Ready your gag reflex, because you’re about to hear a story that will leave you shook—especially if you have a personal affinity for the meal-prep all-star Instant Pot. In an account published on MyRecipes, writer Darcy Lenz reports that her friend found maggots—yes, maggots—growing in the condensation collector of her trustworthy purveyor of broths, chicken, and braised artichokes.
For obvious reasons, you may feel the urge to throw your multi-cooker out the window—like right now—but there’s actually a fairly simple way to make sure this atrocity never happens in your kitchen.
The condensation filter captures moisture from whatever you’re cooking to keep it from dripping all over your countertops. If uncleaned, it hosts the perfect combination of wetness and leftover foods necessary to help larvae thrive.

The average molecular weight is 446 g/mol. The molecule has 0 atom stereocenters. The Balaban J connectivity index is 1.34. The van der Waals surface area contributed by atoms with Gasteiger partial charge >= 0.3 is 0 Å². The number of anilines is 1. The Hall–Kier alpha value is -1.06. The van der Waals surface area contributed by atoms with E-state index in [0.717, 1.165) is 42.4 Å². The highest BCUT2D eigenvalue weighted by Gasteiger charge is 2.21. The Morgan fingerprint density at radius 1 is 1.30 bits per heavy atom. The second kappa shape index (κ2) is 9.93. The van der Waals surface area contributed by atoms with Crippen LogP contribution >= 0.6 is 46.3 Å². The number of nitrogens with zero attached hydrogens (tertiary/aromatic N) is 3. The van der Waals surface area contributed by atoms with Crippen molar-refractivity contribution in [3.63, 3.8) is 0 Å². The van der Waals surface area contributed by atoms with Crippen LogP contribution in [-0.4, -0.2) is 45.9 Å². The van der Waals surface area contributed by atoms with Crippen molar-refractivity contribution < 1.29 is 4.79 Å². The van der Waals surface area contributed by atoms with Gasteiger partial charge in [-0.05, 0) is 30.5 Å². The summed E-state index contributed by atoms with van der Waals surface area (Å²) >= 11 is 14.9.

The solution? Just make sure your cleaning routine takes into account all the nooks, crannies, and secret compartments stashed in your smart appliances. The condensation filter found on some models on the Instant Pot, for instance, is a plastic cup that captures moisture from whatever you’re cooking to keep it from dripping all over your countertops, reports Dearly. This means Lenz’s friend’s dilemma likely occurred because she whipped up her dish of choice, cleaned out just the main compartment, then stuck the contraption in a dark cabinet where the larvae had the perfect combination of wetness and leftover foods necessary to help ’em thrive.
So, next time you’re about to stash your make-ahead meal savior, go through this mental checklist: Did you hand wash the condensation collector? The silicone ring on the pot (where food residue grows and causes a stench)? The anti-block shield? All the other pieces, including the actual pot, the steam rack, and the lid can be loaded right into the dishwasher. Because, seriously, who wants uninvited guests to crash their Sunday meal-prep party?
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